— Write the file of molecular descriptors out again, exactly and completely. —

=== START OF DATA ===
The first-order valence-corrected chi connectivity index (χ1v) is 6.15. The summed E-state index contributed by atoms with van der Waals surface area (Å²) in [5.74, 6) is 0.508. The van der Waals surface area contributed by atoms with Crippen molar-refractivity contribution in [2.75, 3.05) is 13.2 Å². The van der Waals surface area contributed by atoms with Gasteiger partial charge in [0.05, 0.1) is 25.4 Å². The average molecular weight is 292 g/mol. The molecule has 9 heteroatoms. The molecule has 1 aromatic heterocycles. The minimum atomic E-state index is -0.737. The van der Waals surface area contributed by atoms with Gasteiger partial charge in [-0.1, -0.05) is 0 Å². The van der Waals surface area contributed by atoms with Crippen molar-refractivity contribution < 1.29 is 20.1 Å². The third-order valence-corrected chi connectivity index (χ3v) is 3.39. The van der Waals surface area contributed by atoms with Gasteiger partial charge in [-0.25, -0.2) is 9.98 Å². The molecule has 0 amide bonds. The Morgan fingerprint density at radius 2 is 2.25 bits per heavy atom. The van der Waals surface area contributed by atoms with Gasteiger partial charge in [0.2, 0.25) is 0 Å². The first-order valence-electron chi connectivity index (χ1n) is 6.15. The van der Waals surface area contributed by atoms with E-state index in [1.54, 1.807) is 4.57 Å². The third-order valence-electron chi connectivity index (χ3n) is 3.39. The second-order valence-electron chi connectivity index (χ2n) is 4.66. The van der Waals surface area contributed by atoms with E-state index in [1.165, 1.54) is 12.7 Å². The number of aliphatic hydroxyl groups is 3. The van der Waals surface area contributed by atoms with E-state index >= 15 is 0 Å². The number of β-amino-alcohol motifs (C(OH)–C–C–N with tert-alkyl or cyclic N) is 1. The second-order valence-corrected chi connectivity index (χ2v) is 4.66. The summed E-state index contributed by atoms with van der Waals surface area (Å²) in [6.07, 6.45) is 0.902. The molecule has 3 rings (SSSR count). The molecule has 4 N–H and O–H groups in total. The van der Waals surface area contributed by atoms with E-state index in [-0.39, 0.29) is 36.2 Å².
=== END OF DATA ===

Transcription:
The first-order valence-corrected chi connectivity index (χ1v) is 6.15. The summed E-state index contributed by atoms with van der Waals surface area (Å²) in [5.74, 6) is 0.508. The van der Waals surface area contributed by atoms with Crippen molar-refractivity contribution in [2.75, 3.05) is 13.2 Å². The van der Waals surface area contributed by atoms with Gasteiger partial charge in [0.05, 0.1) is 25.4 Å². The average molecular weight is 292 g/mol. The molecule has 9 heteroatoms. The molecule has 1 aromatic heterocycles. The minimum atomic E-state index is -0.737. The van der Waals surface area contributed by atoms with Gasteiger partial charge in [-0.1, -0.05) is 0 Å². The van der Waals surface area contributed by atoms with Crippen molar-refractivity contribution < 1.29 is 20.1 Å². The third-order valence-corrected chi connectivity index (χ3v) is 3.39. The van der Waals surface area contributed by atoms with Gasteiger partial charge in [-0.25, -0.2) is 9.98 Å². The molecule has 0 amide bonds. The Morgan fingerprint density at radius 2 is 2.25 bits per heavy atom. The van der Waals surface area contributed by atoms with Gasteiger partial charge in [0.2, 0.25) is 0 Å². The first-order valence-electron chi connectivity index (χ1n) is 6.15. The van der Waals surface area contributed by atoms with E-state index in [1.54, 1.807) is 4.57 Å². The third-order valence-electron chi connectivity index (χ3n) is 3.39. The second-order valence-electron chi connectivity index (χ2n) is 4.66. The van der Waals surface area contributed by atoms with E-state index in [1.165, 1.54) is 12.7 Å². The number of aliphatic hydroxyl groups is 3. The van der Waals surface area contributed by atoms with E-state index >= 15 is 0 Å². The number of β-amino-alcohol motifs (C(OH)–C–C–N with tert-alkyl or cyclic N) is 1. The second-order valence-corrected chi connectivity index (χ2v) is 4.66. The summed E-state index contributed by atoms with van der Waals surface area (Å²) in [6.07, 6.45) is 0.902. The molecule has 3 rings (SSSR count). The molecule has 4 N–H and O–H groups in total. The van der Waals surface area contributed by atoms with E-state index in [-0.39, 0.29) is 36.2 Å².